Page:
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The Unexpected Story of Christopher Robin


A. A. Milne wrote the first Winnie-the-Pooh book in 1926. In 2017, that silly old bear is still a household name. He’s one of the most enduring and timeless childrens’ characters and for good reason. He, his friends, and his world are a perfect capsule of child-like innocence, happiness, and imagination.
Goodbye Christopher Robin, directed by Simon Curtis, is not really the story about the creation of Winnie-the-Pooh; it’s about the relationship between a father and son that was defined for good or bad by the creation of Winnie-the-Pooh. And it was this very thing, particularly the bad, that I wasn’t expecting out of a story seemingly as wholesome as this.
A.A.Milne (Domhnall Gleeson) is trying to replenish his career as a writer after fighting in the First World War, but still experiences PTSD. To curb this, he uproots his family, moving them to the Sussex countryside. After a debilitating writers block, Milne is inspired by playing with his son Christopher Robin, nicknamed “Billy” (Will Tilston), and begins to write stories and poems about him and his toys. However once Winnie-the-Pooh becomes a sensation, it quickly takes its toll on young Billy, something neither he nor his father quite know how to handle.
Essentially what Christopher Robin was, was an early child star, and I like that the movie took this direction with the story, as it’s a subject not often seen in film. Not only was Christopher Robin the subject of so much immediate fame so fast, but he had virtually no say in it. And this film really emphasizes that, and does so well. It highlights the exploitation factor of what Billy has to go through, and what Milne unknowingly encourages. Concerning Milne himself, the trauma left on him by the war is tangible and we’re shown how his relationship with his son helped him overcome it. It’s not lost that the film is intentionally portraying the circumstances that led to Winnie-the-Pooh as having oppositional effects on Milne and his son -restoring the happiness of one at the expense of the other. Despite this, the movie’s not cynical, and maintains Winnie-the-Pooh’s cultural significance. It’s still a loving tribute to the wonder of the Milnes’ stories and characters.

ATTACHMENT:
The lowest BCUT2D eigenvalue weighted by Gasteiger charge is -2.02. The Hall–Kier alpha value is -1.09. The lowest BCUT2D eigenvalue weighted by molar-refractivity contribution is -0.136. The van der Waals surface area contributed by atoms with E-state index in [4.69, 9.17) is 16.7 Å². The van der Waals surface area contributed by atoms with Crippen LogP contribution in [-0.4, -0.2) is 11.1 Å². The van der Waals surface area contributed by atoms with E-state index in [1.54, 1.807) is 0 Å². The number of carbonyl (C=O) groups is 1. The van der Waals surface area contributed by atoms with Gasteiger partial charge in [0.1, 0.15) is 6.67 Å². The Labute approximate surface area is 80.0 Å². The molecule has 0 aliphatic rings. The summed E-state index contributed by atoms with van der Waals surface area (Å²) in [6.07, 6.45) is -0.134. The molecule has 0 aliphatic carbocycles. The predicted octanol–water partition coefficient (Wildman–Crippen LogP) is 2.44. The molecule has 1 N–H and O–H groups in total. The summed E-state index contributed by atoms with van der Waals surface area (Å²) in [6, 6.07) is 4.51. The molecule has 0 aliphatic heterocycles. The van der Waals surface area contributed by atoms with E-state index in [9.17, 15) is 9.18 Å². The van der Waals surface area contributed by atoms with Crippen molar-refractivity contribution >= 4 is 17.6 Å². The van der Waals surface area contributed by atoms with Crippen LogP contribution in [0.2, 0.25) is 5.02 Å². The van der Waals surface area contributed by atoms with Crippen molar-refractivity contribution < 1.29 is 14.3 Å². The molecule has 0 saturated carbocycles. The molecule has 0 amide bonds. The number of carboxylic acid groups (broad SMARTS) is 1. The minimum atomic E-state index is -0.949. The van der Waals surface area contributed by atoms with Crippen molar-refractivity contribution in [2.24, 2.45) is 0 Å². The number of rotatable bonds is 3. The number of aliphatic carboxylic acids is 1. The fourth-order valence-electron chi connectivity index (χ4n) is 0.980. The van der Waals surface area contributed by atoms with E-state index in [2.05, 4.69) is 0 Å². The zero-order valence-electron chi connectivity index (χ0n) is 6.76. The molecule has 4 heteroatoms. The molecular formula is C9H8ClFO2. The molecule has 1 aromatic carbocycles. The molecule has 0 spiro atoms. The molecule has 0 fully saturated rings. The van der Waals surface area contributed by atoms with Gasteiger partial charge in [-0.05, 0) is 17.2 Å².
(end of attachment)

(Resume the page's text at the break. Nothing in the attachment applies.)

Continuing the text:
Domhnall Gleeson continues to impress, playing Milne’s reserved detachment yet creative playfulness believably and with heart. He acts out the effects of shell shock superbly, as well as the timid nature Milne sometimes exhibits with other people including his own wife. He’s a very English character too, so Gleeson falls back on some of the charm he displayed in About Time. It also helps that he looks and carries himself like the real-life author. Margot Robbie plays his wife, easily the least likeable character, being the face of Billy’s exploitation. She’s an absentee mother, impatient, and ungrateful, and Robbie has a good time playing her. Billy’s surrogate mother is his nanny Olive, played lovingly by Kelly Macdonald. And we see quite a bit of their relationship as she too becomes uncomfortable with the boy’s unwanted attention. It makes for a good subplot. Stephen Campbell Moore plays E.H. Shepherd, Milne’s illustrator and fellow suffering veteran. But as for young Will Tilston, he’s not great. He certainly has his moments, particularly when overwhelmed by the public, and he does feel genuinely elated when he’s having fun; but its mostly his line delivery that’s never entirely convincing.
And despite some of the movie’s serious themes, it does suffer from being overly whimsical in a number of places. To be fair, a certain degree of whimsy is needed, this is a story directly connected to Winnie-the-Pooh after all. But there are moments it gets way too silly. Like a slow-motion sequence of Billy playing with his bear or an unexpected visit to the Milnes late in the film, and some lines that are much too sentimental. This is also problematic in that it ties into the liberties being taken, particularly near the end. The movie gives the story a happier ending than real-life did. And throughout, it’s pretty obvious which scenes have no basis in reality. There are also a few clumsy pacing issues with how suddenly a new development or time shift is sprung; excepting a transition early on where Milne walks from the muddy trenches into a clean banquet hall.
These issues do get in the way of what’s otherwise a very interesting story. But I still have to applaud it for its direction, and its boldness to unveil a slightly dark layer behind one of the lightest childrens’ creations in the whole of literature -without having to take away from that creation itself. It leaves you wiser to the sadness of the artists’ story (both father and son), but gives you instances like the elder Milne envisioning a snowy wood or walking hand-in-hand with his son in parallel to that famous illustration, that reinforce why the art has lasted and why Winnie-the-Pooh will continue to live on for generations to come. 

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